Family intervention model to keep children out of care

Trafford was one of the first councils to pilot an intensive family intervention model four years ago. Rosie Walker investigates its results

Trafford in Greater Manchester was already one of four areas piloting an intensive fostering scheme, an alternative to custody for young offenders, when it applied to take part in the government’s multi systemic therapy (MST) pilot programme in 2007. As MST focuses on changing behaviour before a young person falls into care or custody, it seemed a logical companion to the fostering scheme – particularly in an area with increasing levels of antisocial behaviour.

Emma Breukers, social worker and senior practitioner on Trafford’s MST team, finds it refreshing that the treatment places the emphasis on a person changing their own behaviour and reduces the number of professionals visiting a family.

“Without the time or resources to see a family three times a week, sometimes it’s just easier for a social worker to do things for them,” she says. “But having lots of different services involved does not always help a family; people get used to it.”

Being the sole point of contact for a family means seeing them several times a week and being on call 24 hours a day. It can be exhausting, Breukers says, but it offers the chance to fully explore the root of a young person or parent’s problems. MST therapists often use techniques borrowed from cognitive behavioural therapy, asking clients to examine the thought processes that trigger their behaviour.

“We do what we call a ‘fit’,” says Breukers. “The therapist and the client will put the behaviour in a bubble on paper and then write around it what is driving that behaviour. If we do another fit two months later, we sometimes find that the real drivers are different from the ones we first identified. When we get down to the root of things, we might find that a parent doesn’t actually believe their child’s behaviour is a problem, or they don’t understand why professionals are demanding certain things.”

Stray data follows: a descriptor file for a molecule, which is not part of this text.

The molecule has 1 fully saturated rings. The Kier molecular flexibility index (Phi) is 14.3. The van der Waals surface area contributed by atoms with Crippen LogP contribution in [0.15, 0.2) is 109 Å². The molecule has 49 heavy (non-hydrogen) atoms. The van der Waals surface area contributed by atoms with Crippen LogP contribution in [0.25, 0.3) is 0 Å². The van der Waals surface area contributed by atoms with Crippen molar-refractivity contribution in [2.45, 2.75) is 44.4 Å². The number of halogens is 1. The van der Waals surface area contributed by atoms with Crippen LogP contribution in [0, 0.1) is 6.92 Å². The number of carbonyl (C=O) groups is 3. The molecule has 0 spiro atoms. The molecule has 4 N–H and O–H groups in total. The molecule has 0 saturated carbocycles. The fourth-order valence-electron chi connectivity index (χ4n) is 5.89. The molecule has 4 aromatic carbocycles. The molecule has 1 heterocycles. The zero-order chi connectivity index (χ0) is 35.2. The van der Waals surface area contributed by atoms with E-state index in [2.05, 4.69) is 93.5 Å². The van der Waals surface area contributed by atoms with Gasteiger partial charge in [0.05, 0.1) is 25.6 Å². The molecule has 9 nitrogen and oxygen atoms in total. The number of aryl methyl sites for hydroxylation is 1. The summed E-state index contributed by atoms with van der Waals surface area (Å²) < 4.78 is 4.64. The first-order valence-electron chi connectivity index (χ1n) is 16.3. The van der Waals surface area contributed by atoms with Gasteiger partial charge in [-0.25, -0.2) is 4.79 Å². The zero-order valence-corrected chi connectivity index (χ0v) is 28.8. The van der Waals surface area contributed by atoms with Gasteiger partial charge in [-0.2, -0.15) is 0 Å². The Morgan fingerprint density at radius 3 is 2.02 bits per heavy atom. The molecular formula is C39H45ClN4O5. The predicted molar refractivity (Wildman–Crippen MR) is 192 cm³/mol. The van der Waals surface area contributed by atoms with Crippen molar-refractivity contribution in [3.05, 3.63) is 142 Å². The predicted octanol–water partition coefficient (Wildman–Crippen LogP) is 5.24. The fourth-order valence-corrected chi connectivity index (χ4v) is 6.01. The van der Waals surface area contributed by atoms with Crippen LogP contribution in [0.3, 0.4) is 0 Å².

Cases are referred to the MST team from a range of agencies, including the young offenders service, mental health services or welfare officers. Clients must have complex clinical, social or educational problems and be known to at least two services. Breukers says it is essential to “sell” MST properly to other professionals, making sure they understand how it works and whom it is for.

“The really difficult cases do have a higher success rate with MST than with other approaches, but it’s still a lower success rate when compared with approaches that tackle lower-level behaviour.

“People need to be realistic about cases, such as where a young person has pending offences and might be placed in custody. MST is definitely for the ‘active antisocial’, but also for those with medium- to low-level antisocial behaviour which is at risk of increasing. You can get in early and prevent it escalating.”

Breukers adds: “Not every case is a success, but MST works more often than it fails. The caseload is increasing all the time.”


Groundwork was key to behaviour plans

Legal proceedings were about to start to remove all of the children from a mother in Trafford after the extreme antisocial behaviour of one teenage sibling.

“In this case, the boundaries set for the children were inconsistent, there were poor links with the school, and the mother didn’t see the child’s behaviour as a problem,” says Emma Breukers, of Trafford’s MST team.

“The first three months of work were with the mum, and were all about getting her to want to supervise her child.

“We looked at the kind of things she had experienced in her life, to help her understand other people’s concerns. So when we moved into the behaviour plans for her child, they were effective because all of that groundwork had been done beforehand.”

It emerged that the mother lacked confidence, and didn’t know how to de-escalate aggressive behaviour, so Breukers focused on behaviour management skills with her.

“She did brilliantly – and she did it herself,” says Breukers. The effects were felt by the whole family. The MST treatment ended six months ago, and this month the child protection plan was removed. The case is closed.

What is multi systemic therapy?

As part of its Social Exclusion Action Plan, the government invested £17.5m to pilot multi systemic therapy (MST) in 10 areas.

First developed in the US, MST is a family-based treatment for young people with severe antisocial behaviour issues.

Rather than removing a young person from their home or arranging visits from multiple agencies, MST offers a single point of contact – a social worker, teacher, psychologist or therapist – to work with a family for 60 hours over three to six months. The aim is to equip parents and young people with the confidence and self-awareness to change their behaviour.

Research, mostly from the US, has shown that MST can reduce reoffending and improve antisocial behaviour, although recent European research has been less positive. The government is committed to evaluating the outcomes of the 10 pilots by 2011.


This article is published in the 1 April 2010 edition of Community Care under the headline “Family focus to save children from care”

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